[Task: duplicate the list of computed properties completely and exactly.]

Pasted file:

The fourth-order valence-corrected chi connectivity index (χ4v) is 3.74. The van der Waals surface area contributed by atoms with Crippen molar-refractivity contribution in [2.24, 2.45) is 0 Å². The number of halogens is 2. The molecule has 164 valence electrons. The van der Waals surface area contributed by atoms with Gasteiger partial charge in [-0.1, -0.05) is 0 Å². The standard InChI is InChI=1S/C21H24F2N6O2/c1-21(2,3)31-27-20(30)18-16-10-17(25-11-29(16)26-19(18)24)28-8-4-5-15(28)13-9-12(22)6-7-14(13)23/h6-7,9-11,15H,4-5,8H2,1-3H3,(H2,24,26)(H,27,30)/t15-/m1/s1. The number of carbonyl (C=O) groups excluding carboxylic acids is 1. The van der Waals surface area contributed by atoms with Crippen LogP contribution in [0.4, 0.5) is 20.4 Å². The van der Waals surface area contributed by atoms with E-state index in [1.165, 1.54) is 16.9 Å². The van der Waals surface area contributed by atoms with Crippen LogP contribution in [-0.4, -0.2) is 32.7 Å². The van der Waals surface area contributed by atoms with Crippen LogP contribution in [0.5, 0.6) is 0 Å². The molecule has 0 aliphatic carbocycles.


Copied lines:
The fourth-order valence-corrected chi connectivity index (χ4v) is 3.74. The van der Waals surface area contributed by atoms with Crippen molar-refractivity contribution in [2.24, 2.45) is 0 Å². The number of halogens is 2. The molecule has 164 valence electrons. The van der Waals surface area contributed by atoms with Gasteiger partial charge in [-0.1, -0.05) is 0 Å². The standard InChI is InChI=1S/C21H24F2N6O2/c1-21(2,3)31-27-20(30)18-16-10-17(25-11-29(16)26-19(18)24)28-8-4-5-15(28)13-9-12(22)6-7-14(13)23/h6-7,9-11,15H,4-5,8H2,1-3H3,(H2,24,26)(H,27,30)/t15-/m1/s1. The number of carbonyl (C=O) groups excluding carboxylic acids is 1. The van der Waals surface area contributed by atoms with Crippen LogP contribution in [0.4, 0.5) is 20.4 Å². The van der Waals surface area contributed by atoms with E-state index in [1.165, 1.54) is 16.9 Å². The van der Waals surface area contributed by atoms with Crippen LogP contribution in [-0.4, -0.2) is 32.7 Å². The van der Waals surface area contributed by atoms with Crippen LogP contribution in [0.5, 0.6) is 0 Å². The molecule has 0 aliphatic carbocycles.